Doing What is Best
I have spent this morning preparing the second month of programmes for a number of my online (but usually face-to-face) clientele. It had me wondering how many more such months I will need to prepare in this manner before I am able to spend time doing what I love most about my job - chatting in person and training with my clients.
There seems to be a common theme with a large percentage of my clientele right now - mainly from those used to being involved in competitive sports, or those who normally train with a specific goal in sight - anxiety! I am dealing with a number of messages per week from clients who are afraid that they are losing fitness, losing strength, losing the will to train, losing the desire to eat healthily... and they feel tired ... and guilty for not training more... and wonder why they are feeling like that... and what we can do to get around it...
Simply put, a lot of people are, at least on the surface, currently living the perfect 'training life' (plenty of time to plan meals, train, recover etc) but not feeling it working for them. We are dragging ourselves through our training programmes, session-by-session, feeling like an extra out of Groundhog Day (did I just show my age a bit there or are the under 40s still with me?!) It really is becoming a constant round of eating, sleeping and running (with maybe too much emphasis on the eating!!!!). It was putting on my t-shirt for this morning's run that actually sparked me to write this post...
So here's the thing... we have something of a double whammy messing with our systems here... and we need to cut ourselves a bit of slack!
Let's be honest here... Motivation is tough at the best of times. When life is feeling 'normal' and we have our 'A' races, 'B' races, summer holiday, etc in prospect we can generally just about stay on track, at least for probably 80% of the time. Take that end goal away though, as the current situation has done, completely across the board with our clientele, and the desire to push ourselves can just melt away. Who wants to push that bit harder, that bit further, get up that bit earlier, when there is no goal to work towards?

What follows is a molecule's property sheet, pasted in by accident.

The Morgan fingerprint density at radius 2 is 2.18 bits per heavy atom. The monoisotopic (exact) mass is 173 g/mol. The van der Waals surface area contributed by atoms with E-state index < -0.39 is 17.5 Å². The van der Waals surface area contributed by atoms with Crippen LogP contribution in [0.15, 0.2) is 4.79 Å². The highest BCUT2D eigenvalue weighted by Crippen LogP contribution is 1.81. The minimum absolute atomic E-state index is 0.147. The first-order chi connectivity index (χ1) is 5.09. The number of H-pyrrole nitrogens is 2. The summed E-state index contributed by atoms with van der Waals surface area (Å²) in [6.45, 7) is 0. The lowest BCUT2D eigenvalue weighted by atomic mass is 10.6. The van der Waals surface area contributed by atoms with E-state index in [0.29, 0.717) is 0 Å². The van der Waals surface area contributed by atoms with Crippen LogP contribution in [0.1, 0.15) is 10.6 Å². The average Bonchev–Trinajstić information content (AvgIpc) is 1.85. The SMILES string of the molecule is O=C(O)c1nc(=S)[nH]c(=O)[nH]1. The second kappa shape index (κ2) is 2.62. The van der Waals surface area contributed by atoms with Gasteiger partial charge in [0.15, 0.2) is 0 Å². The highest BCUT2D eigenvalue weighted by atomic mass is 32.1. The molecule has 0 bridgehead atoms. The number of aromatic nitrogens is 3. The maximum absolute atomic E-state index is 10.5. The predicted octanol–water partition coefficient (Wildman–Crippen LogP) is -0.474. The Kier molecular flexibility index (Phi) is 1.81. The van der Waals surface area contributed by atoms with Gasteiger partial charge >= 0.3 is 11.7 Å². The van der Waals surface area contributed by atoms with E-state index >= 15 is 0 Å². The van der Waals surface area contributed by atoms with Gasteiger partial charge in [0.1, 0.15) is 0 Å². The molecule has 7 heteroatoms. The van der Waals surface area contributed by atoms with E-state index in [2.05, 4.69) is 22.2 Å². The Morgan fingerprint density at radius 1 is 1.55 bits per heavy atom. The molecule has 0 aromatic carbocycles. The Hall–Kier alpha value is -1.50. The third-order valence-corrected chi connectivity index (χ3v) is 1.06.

For the Type A personalities in particular, the current situation can also pile on the added stress of a lack of structure, and can make them (us, actually... I count myself in those ranks!) feel guilty and confused and prone to burnout.
How can I be burned out when I am only doing a fraction of my normal training load asked 'A' this week? Well, by simple science I'm afraid. Fitness is gained when training places an extra load upon the body to which it needs to adapt (weight, speed, volume, whatever). That load causes a stress response which, under ideal conditions, the body adapts to, and becomes fitter (stronger, faster, more enduring). If too much load (stress) is placed upon the system, however, the balance can be tipped and we can become over-stressed, over-trained, injured, or burned out. Makes sense, yes? But the thing is, the body cannot really tell the difference between different sorts of stress - so stress from work, home, family etc can all contribute to that same stress load that the training also relies upon. This is why we like to know what's going on in other aspects of an athlete's life when we are scheduling their sessions for them - so that we try to apply the right amount of stress without pushing their bodies too far. This is pretty important at the best of times (because injured athletes are bad for business!!!), but doubly so right now, as an over-stressed body is not so well able to fight infection. So what do we suggest?
Well, start by being your own best friend... cut yourself some slack! Use this time wisely. It does not have to be productive in the traditional sense... take time out for you. Do things you enjoy. Take time to reach out to friends and family in new ways (via skype, traditional snail mail, zoom... whatever), contact people who have slid out of your life, do jigsaws, read books, have a Netflix marathon, give yourself a manicure or pedicure, have a long luxurious bath with a glass of prosecco and some chocolates, paint, play music, take up a new hobby... or do absolutely nothing!!! But whatever it is that you do, or don't do, don't feel guilty about it! Remove all the pressure from yourself and enjoy just 'being' - we are, after all, "human beings", not "human doings"! If you find your waistline expanding slightly, be accepting that now probably isn't the time to give yourself a hard time over it.
As a basic premise eat well, prioritise sleep, and free yourself of unnecessary anxieties relating to your fitness. If needs be, and you no longer feel like training, remove it from your life completely for few days, then resume with a different focus and a different goal - maybe look to yoga or a stretching programme, or consider 'just' going out for daily walks, making them more challenging by wearing a backpack with a few books in if you wish... Just make sure that whatever you choose is precisely the right choice for you at this difficult point in time.
I will be posting a few links to stretching and yoga routines for runners and cyclists on here in the next few days, so feel free to cruise by and give them a try if you fancy. In the meantime, can I recommend WasGij jigaws!!!
Stay safe and stay (mentally) well folks x x x